As EU election campaigns kick off in Germany, the Ukraine war, rise of far right are dominant themes


BERLIN (AP) — Several German parties on Saturday kicked off their campaigns for the election of the European Parliament in June with a focus on issues such as the war in Ukraine and support by many European voters for far-right nationalist parties across the continent.

German Chancellor Olaf Scholz ’s center-left Social Democrats, or SPD, launched their official campaign for the June 9 EU election with a rally in Hamburg, Scholz’s longtime home city.

Responding to many German voters’ fears their country could be drawn into Ukraine’s war with Russia if it’s too proactive in its military support for the eastern European country, Scholz tried to alleviate such concerns.

The chancellor reiterated that Germany would continue to stand by Ukraine’s side under his leadership as the second-largest arms supplier after the U.S., but would avoid a direct confrontation between NATO and Russia.

“To those who are worried, who are afraid, I say: you can rest assured that no matter how the debates go, the German Chancellor, the government I lead, will not abandon the course of prudence, the course of balanced action and ensuring peace and security in Europe,” he said, according to German news agency dpa.

“Peace” is one of the central terms on the SPD’s election posters, on which Scholz and European election top candidate Katarina Barley can be seen together.

The European Parliament is the only publicly elected body in the European Union. The EU was created after World War II to foster peace, and now has 450 million people and the world’s second-largest economy. Far-right parties and their discourse are expected to weigh heavily on election campaigning.

The far-right Alternative for Germany party, or AfD, officially kicked off its campaign for the elections at an event in the southwestern town of Donaueschingen. The party’s top candidate in the elections, Maximilian Krah, canceled plans to speak after an assistant was arrested on suspicion of spying for China earlier this week.

Krah’s party has been polling strongly in Germany in recent months as discontent is high with Scholz’s three-party coalition government. It has long been criticized as having Russia-friendly positions.

However, the AfD’s poll ratings have recently gone down compared with what they were before a media report in January about a plan by far-right politicians, including some by the AfD, to deport millions of people of non-German ancestry. The report triggered months of mass protests in the country against the rise of the far-right.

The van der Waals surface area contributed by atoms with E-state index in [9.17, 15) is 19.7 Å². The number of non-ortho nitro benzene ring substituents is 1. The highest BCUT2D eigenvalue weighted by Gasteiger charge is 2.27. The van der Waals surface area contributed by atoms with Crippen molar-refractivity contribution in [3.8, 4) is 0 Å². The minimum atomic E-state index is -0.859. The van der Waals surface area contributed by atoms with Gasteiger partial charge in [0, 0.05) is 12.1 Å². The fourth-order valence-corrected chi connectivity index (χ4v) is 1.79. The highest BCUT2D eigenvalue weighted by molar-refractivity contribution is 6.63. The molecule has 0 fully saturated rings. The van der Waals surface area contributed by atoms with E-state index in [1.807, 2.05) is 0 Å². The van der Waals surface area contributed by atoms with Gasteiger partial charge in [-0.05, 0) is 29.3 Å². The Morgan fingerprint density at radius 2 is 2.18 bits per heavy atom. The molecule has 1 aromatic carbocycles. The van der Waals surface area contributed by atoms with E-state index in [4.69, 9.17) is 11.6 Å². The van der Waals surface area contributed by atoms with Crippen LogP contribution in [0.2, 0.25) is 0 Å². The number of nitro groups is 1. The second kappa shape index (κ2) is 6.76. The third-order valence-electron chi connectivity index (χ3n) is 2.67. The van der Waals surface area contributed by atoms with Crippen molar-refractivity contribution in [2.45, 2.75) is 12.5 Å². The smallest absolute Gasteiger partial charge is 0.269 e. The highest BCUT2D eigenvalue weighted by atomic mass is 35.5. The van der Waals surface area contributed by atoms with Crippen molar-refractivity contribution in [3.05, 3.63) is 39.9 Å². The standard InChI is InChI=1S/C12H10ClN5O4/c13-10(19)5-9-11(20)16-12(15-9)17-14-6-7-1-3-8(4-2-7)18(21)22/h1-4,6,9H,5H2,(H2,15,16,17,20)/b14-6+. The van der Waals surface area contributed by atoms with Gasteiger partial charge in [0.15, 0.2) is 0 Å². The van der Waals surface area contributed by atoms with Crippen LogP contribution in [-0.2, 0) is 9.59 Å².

In Munich, the Christian Social Union, the smaller, Bavaria-only party in Germany’s main conservative opposition bloc, also held a convention ahead of the European Parliament election.

The head of the party and governor of Bavaria, Markus Soeder, sharply assailed the AfD for alleged links of some party members to Russia and China, dpa reported.

“Obviously, half of the AfD is involved in some kind of espionage activities or money transfers from other countries,” Soeder told party members.

“The fact that active politicians are possibly being paid by Russia while at the same time calling for the end of NATO (makes them) nothing more than Kremlin servants, traitors to the fatherland and not patriots, dear friends. Away with them,” he added.

AfD leader Tino Chrupalla has called on his party to stand united following German media reports of possible involvement with Russia and China by leading AfD politicians, dpa reported.

“We will use the election campaign to show that we cannot be brought down so quickly and that we stand together as one,” said Chrupalla in Dnoaueschingen.

Referring to the recent accusations, he tried to depict his far-right party as a victim of smear campaigns.

“It has become adventurous to see the means by which our party is to be destroyed, how our party is to be damaged, how unrest and mistrust are to be created,” Chrupalla said.

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